Flemming Rose, an editor from Denmark’s largest newspaper, Jyllands-Posten, reacted to news that Danish cartoonists were too afraid of Muslim militants to illustrate a new children’s biography of the Prophet Muhammad, by doing exactly that, putting Denmark’s policies of tolerance to the test by commissioning a series of illustrations of Muhammad.
In response thousands of Muslims in Denmark marched in protest demanding the newspaper be “punished”, though interestingly an Iranian woman, Nasim Rahnama, has organised counter-protests in support of the editor, managing to secure one hundred and fifty signatures affirming freedom of expression.
As I have mentioned before, when I see more people like the commendable Nasim Rahnama taking a stand then I may conclude that things are improving and perhaps modern Islam is not a blight on any tolerant society it comes into contact with. But as it stands, clearly it is the ignorant bigots who can put the largest mobs on the streets and that is why the actions of editor Flemming Rose need to be strongly applauded. It is hard to overstate the importance of confronting intolerant Islam on a cultural as well as a political level.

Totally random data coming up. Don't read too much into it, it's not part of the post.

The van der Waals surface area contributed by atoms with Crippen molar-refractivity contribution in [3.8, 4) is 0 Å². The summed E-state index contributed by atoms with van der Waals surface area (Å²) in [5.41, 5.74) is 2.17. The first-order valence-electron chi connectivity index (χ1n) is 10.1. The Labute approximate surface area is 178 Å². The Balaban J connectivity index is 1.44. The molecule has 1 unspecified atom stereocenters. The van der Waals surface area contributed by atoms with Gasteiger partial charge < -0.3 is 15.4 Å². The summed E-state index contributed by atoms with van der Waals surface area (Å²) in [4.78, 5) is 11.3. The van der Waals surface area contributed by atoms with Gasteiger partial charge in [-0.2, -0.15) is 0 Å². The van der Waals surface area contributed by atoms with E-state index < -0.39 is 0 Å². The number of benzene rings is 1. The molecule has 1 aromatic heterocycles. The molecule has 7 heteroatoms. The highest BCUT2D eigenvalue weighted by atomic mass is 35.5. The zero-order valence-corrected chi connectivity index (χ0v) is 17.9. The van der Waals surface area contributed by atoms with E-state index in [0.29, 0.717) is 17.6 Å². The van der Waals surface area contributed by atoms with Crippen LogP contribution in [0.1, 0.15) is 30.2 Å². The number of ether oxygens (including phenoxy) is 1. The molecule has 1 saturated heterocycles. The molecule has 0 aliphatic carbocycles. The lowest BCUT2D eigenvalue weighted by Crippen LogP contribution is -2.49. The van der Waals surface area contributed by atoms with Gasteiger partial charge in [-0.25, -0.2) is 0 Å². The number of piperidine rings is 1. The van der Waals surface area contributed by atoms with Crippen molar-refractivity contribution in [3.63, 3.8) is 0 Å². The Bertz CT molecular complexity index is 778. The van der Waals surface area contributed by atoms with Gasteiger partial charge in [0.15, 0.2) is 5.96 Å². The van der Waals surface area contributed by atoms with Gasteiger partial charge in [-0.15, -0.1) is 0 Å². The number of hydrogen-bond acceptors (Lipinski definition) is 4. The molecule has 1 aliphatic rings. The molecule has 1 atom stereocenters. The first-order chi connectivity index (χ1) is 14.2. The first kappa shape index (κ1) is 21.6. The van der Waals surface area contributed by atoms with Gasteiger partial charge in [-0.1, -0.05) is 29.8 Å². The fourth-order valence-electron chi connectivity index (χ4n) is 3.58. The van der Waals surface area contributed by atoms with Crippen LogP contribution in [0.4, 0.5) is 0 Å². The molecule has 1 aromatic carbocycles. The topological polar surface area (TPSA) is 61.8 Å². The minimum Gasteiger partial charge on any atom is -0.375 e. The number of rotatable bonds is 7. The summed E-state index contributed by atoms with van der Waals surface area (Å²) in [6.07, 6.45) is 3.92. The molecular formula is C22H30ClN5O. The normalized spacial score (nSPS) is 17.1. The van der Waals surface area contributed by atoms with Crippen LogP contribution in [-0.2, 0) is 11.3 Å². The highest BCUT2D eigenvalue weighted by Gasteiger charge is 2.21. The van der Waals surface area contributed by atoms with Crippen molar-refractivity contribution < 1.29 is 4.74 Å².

So when Muslim scholars attack the newspaper for its cartoons:
Lawyer and author Shirin Ebadi, who received the Nobel peace prize in 2003 for her fight for human rights and democracy in Iran, told daily newspaper Jyllands-Posten that its decision to call for and print twelve caricatures of the Muslim prophet might have been a well-intentioned attempt to prompt a dialogue on democracy between Muslims and non-Muslims in Denmark. The effect, however, had been the opposite, and in fact risked harming democracy’s cause in Islamic countries.
‘I would like to stress that I do not personally have any problems with cartoons like these,’ said Ebadi, who is a devout Muslim. ‘The problem is the way the subject is approached. It splits more than it unites.’
But that is exactly the point: it is intended to ‘split’ rather than ‘unite’ and the importance of unity is vastly overrated. No one who values tolerant pluralistic western values should be seeking some sort of compromise with bigotry. There should be no attempt to ‘unite’ with the people who marched in Denmark demanding the government ‘punish’ Jyllands-Posten, in fact they must be confronted.
And please, the scholar is making a category error because it has nothing to do with ‘democracy’. Even if a democratic majority do not want to see cartoons of the Prophet Muhammad appear in the newspapers, it is still wrong to try and use the force of law to prevent it. Dislike the idea? Fine, do not buy the damn newspaper. The issue here is liberty and democracy is far from a synonym for that.